David Landgraf of Blackstone: "We see a shift of priorities to accommodate employee preferences with the growing emphasis on food and nutrition as just one example."
Sonya Dufner of Gensler: "We see organizations gravitating to creating more spaces for collaboration and creativity like project rooms that allow people to leave their work up for others."
Bernice Boucher of Jones Lang LaSalle: "Creating today's work experience is like being part of a club but it's not a desk anymore. It's an open plan that needs to enhance collaboration."
Dan Johnson of Accenture: "A balance has to be achieved between working remotely and being in the office. Accenture has become primarily a distributed workforce with groups working on Tuesdays, Wednesday and Thursdays and blocking out for extended weekends. This creates remote space issues for us since everyone wants to be there just on those three days."
Lauren Pollack of JUMP: "There are some businesses that are more successful for remote working where place doesn't matter from an employee standpoint, but technology alone doesn't give you the advantage of presence."
Bernice Boucher of Jones Lang LaSalle: "There are some organizations that must innovate to survive and others that just have to deliver. Some companies don't have a choice – they have to innovate virtually, because that's where their people are. But, it's that impromptu, ad hoc interaction that Steve Jobs really believed in when he was designing that facility for Pixar that really drove that kind of innovation and culture."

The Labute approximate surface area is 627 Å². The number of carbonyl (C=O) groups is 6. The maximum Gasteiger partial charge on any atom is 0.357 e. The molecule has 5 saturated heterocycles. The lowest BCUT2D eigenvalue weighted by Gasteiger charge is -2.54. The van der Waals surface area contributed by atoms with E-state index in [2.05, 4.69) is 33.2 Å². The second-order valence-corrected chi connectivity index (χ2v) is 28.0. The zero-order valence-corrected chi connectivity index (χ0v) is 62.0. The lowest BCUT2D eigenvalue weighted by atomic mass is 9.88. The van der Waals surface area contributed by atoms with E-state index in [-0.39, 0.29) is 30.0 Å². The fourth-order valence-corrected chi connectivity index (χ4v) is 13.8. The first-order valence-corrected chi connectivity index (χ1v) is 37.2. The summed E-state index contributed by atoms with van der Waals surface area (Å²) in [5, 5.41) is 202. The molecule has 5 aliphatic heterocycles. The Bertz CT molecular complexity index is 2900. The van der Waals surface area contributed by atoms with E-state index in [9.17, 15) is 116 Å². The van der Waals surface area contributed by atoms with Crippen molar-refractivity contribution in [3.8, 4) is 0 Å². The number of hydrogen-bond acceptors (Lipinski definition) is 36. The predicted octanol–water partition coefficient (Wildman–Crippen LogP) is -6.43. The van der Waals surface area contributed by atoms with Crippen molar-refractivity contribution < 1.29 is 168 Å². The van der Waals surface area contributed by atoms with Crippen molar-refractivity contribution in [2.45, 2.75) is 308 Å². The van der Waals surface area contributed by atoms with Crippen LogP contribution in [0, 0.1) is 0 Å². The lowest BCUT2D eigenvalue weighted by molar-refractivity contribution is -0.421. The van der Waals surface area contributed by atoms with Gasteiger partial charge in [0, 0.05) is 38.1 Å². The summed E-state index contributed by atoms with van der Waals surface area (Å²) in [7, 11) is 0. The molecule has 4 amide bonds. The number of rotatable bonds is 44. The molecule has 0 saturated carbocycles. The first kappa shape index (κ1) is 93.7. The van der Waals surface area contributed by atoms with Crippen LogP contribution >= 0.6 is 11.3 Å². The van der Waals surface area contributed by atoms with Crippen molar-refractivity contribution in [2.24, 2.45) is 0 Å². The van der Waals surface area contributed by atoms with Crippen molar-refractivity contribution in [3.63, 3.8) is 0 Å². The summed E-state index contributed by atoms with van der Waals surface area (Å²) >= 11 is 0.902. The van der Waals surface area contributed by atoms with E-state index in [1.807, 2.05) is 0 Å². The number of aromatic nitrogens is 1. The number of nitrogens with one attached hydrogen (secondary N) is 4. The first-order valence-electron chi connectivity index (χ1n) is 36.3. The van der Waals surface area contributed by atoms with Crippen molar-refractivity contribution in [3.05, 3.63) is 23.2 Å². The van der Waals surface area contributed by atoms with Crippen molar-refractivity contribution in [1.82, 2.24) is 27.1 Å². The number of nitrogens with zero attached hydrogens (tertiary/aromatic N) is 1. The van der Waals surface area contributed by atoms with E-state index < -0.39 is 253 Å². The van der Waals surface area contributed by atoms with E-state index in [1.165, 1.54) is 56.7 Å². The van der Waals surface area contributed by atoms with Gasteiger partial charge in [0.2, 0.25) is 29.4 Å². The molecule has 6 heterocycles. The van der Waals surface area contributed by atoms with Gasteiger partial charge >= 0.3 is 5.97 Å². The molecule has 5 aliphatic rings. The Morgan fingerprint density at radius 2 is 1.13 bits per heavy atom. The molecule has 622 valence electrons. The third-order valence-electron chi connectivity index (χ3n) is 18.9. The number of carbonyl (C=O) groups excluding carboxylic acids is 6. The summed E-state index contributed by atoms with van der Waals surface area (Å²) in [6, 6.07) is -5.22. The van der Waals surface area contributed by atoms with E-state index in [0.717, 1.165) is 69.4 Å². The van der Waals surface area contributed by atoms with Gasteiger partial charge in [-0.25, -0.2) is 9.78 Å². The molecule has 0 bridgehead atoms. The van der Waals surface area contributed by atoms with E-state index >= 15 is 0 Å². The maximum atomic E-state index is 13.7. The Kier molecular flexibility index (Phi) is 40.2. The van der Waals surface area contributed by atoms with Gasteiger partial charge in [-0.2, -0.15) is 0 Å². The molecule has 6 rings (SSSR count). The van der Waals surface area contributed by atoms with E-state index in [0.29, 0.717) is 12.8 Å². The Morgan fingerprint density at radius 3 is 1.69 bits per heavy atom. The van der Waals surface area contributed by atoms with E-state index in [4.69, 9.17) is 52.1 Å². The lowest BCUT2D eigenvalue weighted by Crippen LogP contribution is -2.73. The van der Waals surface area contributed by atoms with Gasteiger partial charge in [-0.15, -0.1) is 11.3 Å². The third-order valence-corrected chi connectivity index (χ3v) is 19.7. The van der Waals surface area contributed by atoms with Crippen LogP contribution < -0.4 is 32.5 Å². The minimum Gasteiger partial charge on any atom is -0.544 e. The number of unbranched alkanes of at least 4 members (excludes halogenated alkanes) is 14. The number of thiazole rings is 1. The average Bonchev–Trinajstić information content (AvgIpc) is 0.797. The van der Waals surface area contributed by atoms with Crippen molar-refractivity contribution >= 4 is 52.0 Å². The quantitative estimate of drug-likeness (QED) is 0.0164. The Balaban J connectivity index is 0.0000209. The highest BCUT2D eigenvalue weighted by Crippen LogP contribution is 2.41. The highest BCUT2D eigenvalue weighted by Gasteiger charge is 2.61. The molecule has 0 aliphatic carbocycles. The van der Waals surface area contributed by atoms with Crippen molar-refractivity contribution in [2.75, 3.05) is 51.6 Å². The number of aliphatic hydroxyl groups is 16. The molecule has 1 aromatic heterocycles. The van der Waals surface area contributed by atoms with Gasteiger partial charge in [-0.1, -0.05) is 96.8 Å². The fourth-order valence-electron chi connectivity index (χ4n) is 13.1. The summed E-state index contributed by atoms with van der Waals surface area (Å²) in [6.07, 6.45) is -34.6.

Dan Johnson of Accenture: "Because of the nature of how work is happening, globalization and the distribution of a company's resources, organizations will have no choice but to have a distributed workforce. Within Accenture, we try to travel less and definitely try to use technology to offset travel but still pull teams together. It is most rich when you have the luxury of bringing people together and the day can continue well outside the project room when people can meet for dinner."
David Landgraf of Blackstone: "Blackstone has created social networking silos for the CEOs who attend our conferences. These secure channels allow the CEOs of these Fortune companies to ping each other on a daily basis, and it has become a well spring for idea generation, even though they only see each other once year."
Convene (www.convene.com) is the leading developer, owner and operator of urban day conference centers in the United States. Its full suite of business services includes meeting and collaboration space rental, "room service building catering," audiovisual and conference planning support. Offered through various lease, joint venture and management arrangements, the company partners with landlords and tenants to enhance the quality of commercial office buildings and improve the workplace experience through better service and space design.
Emily Simmons / Rick Anderson